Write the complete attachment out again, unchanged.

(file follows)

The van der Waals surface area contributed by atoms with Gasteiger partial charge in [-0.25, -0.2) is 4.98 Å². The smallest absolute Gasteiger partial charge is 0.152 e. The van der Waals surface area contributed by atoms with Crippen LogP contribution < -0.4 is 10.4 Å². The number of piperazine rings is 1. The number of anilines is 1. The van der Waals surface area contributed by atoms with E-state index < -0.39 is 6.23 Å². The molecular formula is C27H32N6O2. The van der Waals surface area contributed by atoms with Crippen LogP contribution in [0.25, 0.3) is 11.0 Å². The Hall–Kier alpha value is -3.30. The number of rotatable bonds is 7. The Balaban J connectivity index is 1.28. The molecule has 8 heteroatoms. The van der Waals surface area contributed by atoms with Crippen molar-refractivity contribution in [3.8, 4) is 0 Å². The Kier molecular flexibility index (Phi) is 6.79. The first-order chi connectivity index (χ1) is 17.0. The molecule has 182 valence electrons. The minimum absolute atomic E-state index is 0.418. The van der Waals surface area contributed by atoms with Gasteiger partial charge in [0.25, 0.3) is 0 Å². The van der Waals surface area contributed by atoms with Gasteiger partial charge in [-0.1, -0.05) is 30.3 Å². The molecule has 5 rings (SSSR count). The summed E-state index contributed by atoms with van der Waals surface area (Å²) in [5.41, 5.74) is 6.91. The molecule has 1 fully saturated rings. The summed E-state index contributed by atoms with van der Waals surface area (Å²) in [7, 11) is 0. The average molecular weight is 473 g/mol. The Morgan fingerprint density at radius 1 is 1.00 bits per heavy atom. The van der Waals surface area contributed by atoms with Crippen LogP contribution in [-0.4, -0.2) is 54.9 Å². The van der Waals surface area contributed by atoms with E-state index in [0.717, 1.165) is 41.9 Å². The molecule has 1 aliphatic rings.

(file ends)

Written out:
The van der Waals surface area contributed by atoms with Gasteiger partial charge in [-0.25, -0.2) is 4.98 Å². The smallest absolute Gasteiger partial charge is 0.152 e. The van der Waals surface area contributed by atoms with Crippen LogP contribution < -0.4 is 10.4 Å². The number of piperazine rings is 1. The number of anilines is 1. The van der Waals surface area contributed by atoms with E-state index < -0.39 is 6.23 Å². The molecular formula is C27H32N6O2. The van der Waals surface area contributed by atoms with Crippen LogP contribution in [0.25, 0.3) is 11.0 Å². The Hall–Kier alpha value is -3.30. The number of rotatable bonds is 7. The Balaban J connectivity index is 1.28. The molecule has 8 heteroatoms. The van der Waals surface area contributed by atoms with Crippen molar-refractivity contribution in [3.8, 4) is 0 Å². The Kier molecular flexibility index (Phi) is 6.79. The first-order chi connectivity index (χ1) is 17.0. The molecule has 182 valence electrons. The minimum absolute atomic E-state index is 0.418. The van der Waals surface area contributed by atoms with Gasteiger partial charge in [0.25, 0.3) is 0 Å². The van der Waals surface area contributed by atoms with Gasteiger partial charge in [-0.1, -0.05) is 30.3 Å². The molecule has 5 rings (SSSR count). The summed E-state index contributed by atoms with van der Waals surface area (Å²) in [5.41, 5.74) is 6.91. The molecule has 1 fully saturated rings. The summed E-state index contributed by atoms with van der Waals surface area (Å²) in [7, 11) is 0. The average molecular weight is 473 g/mol. The Morgan fingerprint density at radius 1 is 1.00 bits per heavy atom. The van der Waals surface area contributed by atoms with Crippen LogP contribution in [-0.4, -0.2) is 54.9 Å². The van der Waals surface area contributed by atoms with E-state index in [0.717, 1.165) is 41.9 Å². The molecule has 1 aliphatic rings.